Despite my adolescent efforts, I remember, every now and then in my childhood, how I was reminded by someone or some incident, that I was different. I remember playing baseball in a little league game, and when I was at bat, hearing the father of the pitcher yell out, “Strike that Chink Out!” I remember the coach and his wife comforting me after the game, asking me if I was ok. I recall that I was not even upset or emotional about what this man had said. They explained to me, a young child at the time, what this racist word meant. I have heard this word many more times as I grew into adulthood – as I got older the meaning became more hurtful and painful.

I wish I could say the attacks ended, that as an adult I have never experienced any racism or personal attacks purely because I was Chinese, but I cannot. I have experienced racist attacks at the violent level of having bottles thrown at me as I stood at a public bus stop. The attackers were in the back of an open truck bed, yelling at me to “go back where you came from,” while they pitched the glass missiles at my body. More passive but much more painful attacks have included people approaching me to tell me to, “stay with your own kind” as I walked down the street holding hands with a blond, blue-eyed young lady.

And now the attacks have a new catalyst, and during this COVID-19 Pandemic I have found myself the target of virus related racial attacks. Standing at a local market (wearing my mask) I heard a very loud and deliberate coughing coming from behind me. When it persisted and became louder, I turned to see a man standing about twenty feet from me coughing directly towards me to get my attention. When he saw that I acknowledged his coughing, he angrily and aggressively tells me, “I’m just giving it back to you since you brought it to this country!” 

As much as I have tried to belong, to be an American, these incidents remind me that my desire to be part of the social fabric of America is always going to be conditional on the acceptance of others.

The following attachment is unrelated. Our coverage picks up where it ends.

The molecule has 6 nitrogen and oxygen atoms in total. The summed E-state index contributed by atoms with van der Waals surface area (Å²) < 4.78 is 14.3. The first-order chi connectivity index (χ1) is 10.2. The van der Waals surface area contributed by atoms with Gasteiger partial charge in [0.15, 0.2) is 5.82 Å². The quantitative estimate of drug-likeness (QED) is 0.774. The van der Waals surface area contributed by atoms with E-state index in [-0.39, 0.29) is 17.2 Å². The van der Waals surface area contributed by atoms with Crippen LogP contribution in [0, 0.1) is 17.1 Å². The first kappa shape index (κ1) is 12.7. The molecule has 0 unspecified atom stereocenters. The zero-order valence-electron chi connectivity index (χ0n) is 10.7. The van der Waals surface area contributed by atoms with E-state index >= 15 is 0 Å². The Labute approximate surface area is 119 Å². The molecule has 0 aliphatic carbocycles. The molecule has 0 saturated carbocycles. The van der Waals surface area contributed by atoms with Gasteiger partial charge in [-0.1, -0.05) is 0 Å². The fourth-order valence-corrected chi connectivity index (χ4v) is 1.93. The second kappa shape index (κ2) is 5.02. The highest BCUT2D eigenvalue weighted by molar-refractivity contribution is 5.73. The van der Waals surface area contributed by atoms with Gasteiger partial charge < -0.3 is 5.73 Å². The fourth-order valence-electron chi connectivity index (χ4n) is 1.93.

As a board member of the Chinese Reconciliation Project Foundation I share my story to plead with all who may read this to help stop the senseless violence directed toward the Asian members of our community. If we do not stand up and voice our protest regarding this violence and overt racism, and instead listen to the uneducated and incendiary remarks made by some leaders of our country, we may see a repeat of The Chinese Exclusion Act, something we at the Chinese Reconciliation Project Foundation work hard to make sure never happens again.

When one is scared and fears the unknown, it becomes easy to target and blame a specific ethnicity or culture for what is happening. I challenge everyone to work harder for truth, to stand up for what is right, to call out and voice concern, and to stand in solidarity with all members of your community, no matter their ethnicity, background, or station in life. Racism, violence, and fear are not core values we want to build, support, or see in our community – as a people we stand for reconciliation, equality, understanding, and empathy.

“History, despite its wrenching pain, cannot be unlived, however, if faced with courage, need not be lived again.” – Maya Angelou

George Lim
Board Member
Chinese Reconciliation Project Foundation